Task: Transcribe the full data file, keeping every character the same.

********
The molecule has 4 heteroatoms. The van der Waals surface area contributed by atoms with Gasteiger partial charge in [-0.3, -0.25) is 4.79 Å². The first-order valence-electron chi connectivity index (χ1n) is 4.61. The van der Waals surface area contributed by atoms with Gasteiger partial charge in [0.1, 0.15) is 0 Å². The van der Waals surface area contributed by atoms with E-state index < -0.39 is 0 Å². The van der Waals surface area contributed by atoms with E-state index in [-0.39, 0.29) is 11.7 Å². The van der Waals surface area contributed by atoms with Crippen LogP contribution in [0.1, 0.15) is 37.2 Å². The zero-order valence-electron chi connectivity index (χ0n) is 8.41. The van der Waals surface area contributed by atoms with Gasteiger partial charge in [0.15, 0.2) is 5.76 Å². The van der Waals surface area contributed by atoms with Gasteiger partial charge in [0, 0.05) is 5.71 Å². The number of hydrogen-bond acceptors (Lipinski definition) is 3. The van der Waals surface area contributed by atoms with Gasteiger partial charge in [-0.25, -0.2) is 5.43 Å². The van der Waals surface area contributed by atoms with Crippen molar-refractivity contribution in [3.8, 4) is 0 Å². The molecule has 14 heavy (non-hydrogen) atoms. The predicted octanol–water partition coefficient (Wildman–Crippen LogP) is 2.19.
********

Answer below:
The molecule has 4 heteroatoms. The van der Waals surface area contributed by atoms with Gasteiger partial charge in [-0.3, -0.25) is 4.79 Å². The first-order valence-electron chi connectivity index (χ1n) is 4.61. The van der Waals surface area contributed by atoms with Gasteiger partial charge in [0.1, 0.15) is 0 Å². The van der Waals surface area contributed by atoms with E-state index < -0.39 is 0 Å². The van der Waals surface area contributed by atoms with E-state index in [-0.39, 0.29) is 11.7 Å². The van der Waals surface area contributed by atoms with Crippen LogP contribution in [0.1, 0.15) is 37.2 Å². The zero-order valence-electron chi connectivity index (χ0n) is 8.41. The van der Waals surface area contributed by atoms with Gasteiger partial charge in [0.15, 0.2) is 5.76 Å². The van der Waals surface area contributed by atoms with Gasteiger partial charge in [0, 0.05) is 5.71 Å². The number of hydrogen-bond acceptors (Lipinski definition) is 3. The van der Waals surface area contributed by atoms with Gasteiger partial charge in [-0.25, -0.2) is 5.43 Å². The van der Waals surface area contributed by atoms with Crippen molar-refractivity contribution in [3.8, 4) is 0 Å². The molecule has 14 heavy (non-hydrogen) atoms. The predicted octanol–water partition coefficient (Wildman–Crippen LogP) is 2.19.